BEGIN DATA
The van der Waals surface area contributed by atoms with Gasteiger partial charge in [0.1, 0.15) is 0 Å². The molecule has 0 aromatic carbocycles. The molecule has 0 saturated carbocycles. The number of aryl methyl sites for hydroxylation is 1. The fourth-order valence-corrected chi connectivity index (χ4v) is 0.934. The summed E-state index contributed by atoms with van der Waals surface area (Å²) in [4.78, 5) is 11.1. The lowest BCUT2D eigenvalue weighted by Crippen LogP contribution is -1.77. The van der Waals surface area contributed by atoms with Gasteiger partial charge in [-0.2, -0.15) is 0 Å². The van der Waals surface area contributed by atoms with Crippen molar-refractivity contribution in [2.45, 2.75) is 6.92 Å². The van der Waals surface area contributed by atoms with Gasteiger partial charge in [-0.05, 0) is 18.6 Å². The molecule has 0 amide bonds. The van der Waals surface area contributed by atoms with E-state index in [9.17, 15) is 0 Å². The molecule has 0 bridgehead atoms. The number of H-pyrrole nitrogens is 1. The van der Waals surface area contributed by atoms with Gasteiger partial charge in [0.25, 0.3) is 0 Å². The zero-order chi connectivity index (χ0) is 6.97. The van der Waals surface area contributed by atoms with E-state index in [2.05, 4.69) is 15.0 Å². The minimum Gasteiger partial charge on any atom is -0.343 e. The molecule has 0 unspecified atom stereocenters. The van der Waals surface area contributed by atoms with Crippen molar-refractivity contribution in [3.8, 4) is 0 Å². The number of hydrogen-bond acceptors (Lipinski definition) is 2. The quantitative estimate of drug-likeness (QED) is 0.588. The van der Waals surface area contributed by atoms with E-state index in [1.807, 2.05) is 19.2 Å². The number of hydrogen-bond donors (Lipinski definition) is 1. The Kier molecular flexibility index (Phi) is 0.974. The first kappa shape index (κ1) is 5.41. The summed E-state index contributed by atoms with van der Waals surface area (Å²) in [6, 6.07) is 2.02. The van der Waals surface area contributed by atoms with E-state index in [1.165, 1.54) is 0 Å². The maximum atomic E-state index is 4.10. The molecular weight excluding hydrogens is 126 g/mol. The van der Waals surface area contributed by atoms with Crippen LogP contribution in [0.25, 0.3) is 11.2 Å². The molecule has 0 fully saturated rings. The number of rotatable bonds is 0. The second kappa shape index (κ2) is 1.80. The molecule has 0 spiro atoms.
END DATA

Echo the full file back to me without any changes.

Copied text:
The van der Waals surface area contributed by atoms with Gasteiger partial charge in [0.1, 0.15) is 0 Å². The molecule has 0 aromatic carbocycles. The molecule has 0 saturated carbocycles. The number of aryl methyl sites for hydroxylation is 1. The fourth-order valence-corrected chi connectivity index (χ4v) is 0.934. The summed E-state index contributed by atoms with van der Waals surface area (Å²) in [4.78, 5) is 11.1. The lowest BCUT2D eigenvalue weighted by Crippen LogP contribution is -1.77. The van der Waals surface area contributed by atoms with Gasteiger partial charge in [-0.2, -0.15) is 0 Å². The van der Waals surface area contributed by atoms with Crippen molar-refractivity contribution in [2.45, 2.75) is 6.92 Å². The van der Waals surface area contributed by atoms with Gasteiger partial charge in [-0.05, 0) is 18.6 Å². The molecule has 0 amide bonds. The van der Waals surface area contributed by atoms with E-state index in [9.17, 15) is 0 Å². The molecule has 0 bridgehead atoms. The number of H-pyrrole nitrogens is 1. The van der Waals surface area contributed by atoms with Gasteiger partial charge in [0.25, 0.3) is 0 Å². The zero-order chi connectivity index (χ0) is 6.97. The van der Waals surface area contributed by atoms with E-state index in [2.05, 4.69) is 15.0 Å². The minimum Gasteiger partial charge on any atom is -0.343 e. The molecule has 0 unspecified atom stereocenters. The van der Waals surface area contributed by atoms with Crippen molar-refractivity contribution in [3.8, 4) is 0 Å². The number of hydrogen-bond acceptors (Lipinski definition) is 2. The quantitative estimate of drug-likeness (QED) is 0.588. The van der Waals surface area contributed by atoms with E-state index in [1.807, 2.05) is 19.2 Å². The number of hydrogen-bond donors (Lipinski definition) is 1. The Kier molecular flexibility index (Phi) is 0.974. The first kappa shape index (κ1) is 5.41. The summed E-state index contributed by atoms with van der Waals surface area (Å²) in [6, 6.07) is 2.02. The van der Waals surface area contributed by atoms with E-state index in [1.165, 1.54) is 0 Å². The maximum atomic E-state index is 4.10. The molecular weight excluding hydrogens is 126 g/mol. The van der Waals surface area contributed by atoms with Crippen LogP contribution in [0.25, 0.3) is 11.2 Å². The molecule has 0 fully saturated rings. The number of rotatable bonds is 0. The second kappa shape index (κ2) is 1.80. The molecule has 0 spiro atoms.